Friday, 24 April 2015

Kaniere Canaries

In this, the last post from Lake Kaniere, I wanted to share with you a few of the lovely bird shots I took. Our birds might not sing like canaries but they all have their own special tunes.

Of course my favourite little bird is first. This tiny adorable male South Island Tomtit (Maori name Miromiro) was full of spunk, he wasn’t afraid to let you know you were intruding in his patch. Just because he’d chosen part of the DOC campground as his territory didn’t mean he was going to vacate it when it became overrun with campers, dogs, cars, boats & caravans. He just had more things to hang from or use as vantage points in his hunt for bugs and intruders. Often I saw him sitting on the very top point of a gazebo or tent, on boat rod holders, camp tables and even the satellite dish on a bus.


I’d hear his sweet little song as he rested in the bush near our van and then his high pitched alarm call rang out when I stepped outside- this was good because I could then get a fix on him and follow him from spot to spot as he flew the circuit of his territory. He caught a number of caterpillars in this tree, bashing them on a branch to soften them up before swallowing them whole.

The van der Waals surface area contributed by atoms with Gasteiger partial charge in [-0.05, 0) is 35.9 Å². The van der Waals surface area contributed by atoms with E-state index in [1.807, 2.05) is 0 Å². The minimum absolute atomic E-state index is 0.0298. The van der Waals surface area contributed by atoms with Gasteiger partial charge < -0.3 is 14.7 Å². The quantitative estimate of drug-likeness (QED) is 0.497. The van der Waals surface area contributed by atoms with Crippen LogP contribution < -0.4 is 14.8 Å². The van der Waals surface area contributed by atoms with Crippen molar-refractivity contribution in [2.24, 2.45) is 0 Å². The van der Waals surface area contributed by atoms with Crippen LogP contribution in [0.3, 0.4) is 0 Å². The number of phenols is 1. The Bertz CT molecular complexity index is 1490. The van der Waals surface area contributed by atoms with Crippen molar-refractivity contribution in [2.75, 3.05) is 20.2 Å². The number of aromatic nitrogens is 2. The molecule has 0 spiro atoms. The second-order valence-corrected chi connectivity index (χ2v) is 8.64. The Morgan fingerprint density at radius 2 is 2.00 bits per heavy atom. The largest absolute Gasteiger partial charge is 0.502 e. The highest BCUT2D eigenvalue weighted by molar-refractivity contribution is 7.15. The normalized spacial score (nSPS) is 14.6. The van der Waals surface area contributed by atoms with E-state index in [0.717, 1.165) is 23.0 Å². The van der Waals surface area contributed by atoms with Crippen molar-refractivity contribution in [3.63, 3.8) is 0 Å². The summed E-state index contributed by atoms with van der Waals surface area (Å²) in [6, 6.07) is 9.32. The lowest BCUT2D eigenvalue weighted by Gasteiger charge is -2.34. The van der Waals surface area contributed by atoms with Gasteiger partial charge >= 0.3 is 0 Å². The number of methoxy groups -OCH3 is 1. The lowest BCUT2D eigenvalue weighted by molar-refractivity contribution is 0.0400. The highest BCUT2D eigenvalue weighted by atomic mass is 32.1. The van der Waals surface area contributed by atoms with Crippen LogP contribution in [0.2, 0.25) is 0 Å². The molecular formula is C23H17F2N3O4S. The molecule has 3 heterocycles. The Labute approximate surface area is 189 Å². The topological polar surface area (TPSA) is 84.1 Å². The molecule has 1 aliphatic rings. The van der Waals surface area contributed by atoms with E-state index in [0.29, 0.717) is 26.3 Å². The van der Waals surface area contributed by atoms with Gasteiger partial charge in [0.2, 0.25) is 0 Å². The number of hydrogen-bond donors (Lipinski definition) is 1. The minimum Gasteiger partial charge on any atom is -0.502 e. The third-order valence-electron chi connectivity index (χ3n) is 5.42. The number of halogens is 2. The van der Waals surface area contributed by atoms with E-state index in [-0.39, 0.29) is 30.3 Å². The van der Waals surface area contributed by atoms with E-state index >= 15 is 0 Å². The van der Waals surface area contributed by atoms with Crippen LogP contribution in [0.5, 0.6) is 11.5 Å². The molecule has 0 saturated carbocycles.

He kept up the attack on his reflection in any car mirror or shiny window as he had done on the day we arrived. Every day he would spend five minutes or so flapping at the reflection before giving up and moving on. Until his next circuit.

It must be a thing with Tomtits because you might remember we first saw it happen when a female Tomtit attacked the ute mirror when we were driving up the Arrow River to Macetown.


After all the rain we had, you would have thought that a tiny little bird would have had enough of water. Not this little guy, he had a ball (bath) in this muddy puddle for at least 5 minutes.


And here is his mate- well actually it’s not, but it is a female South Island Tomtit, they are much less confiding than their male counterparts. This one was very cautious and even though she came in close she made sure she always had a branch between me and her.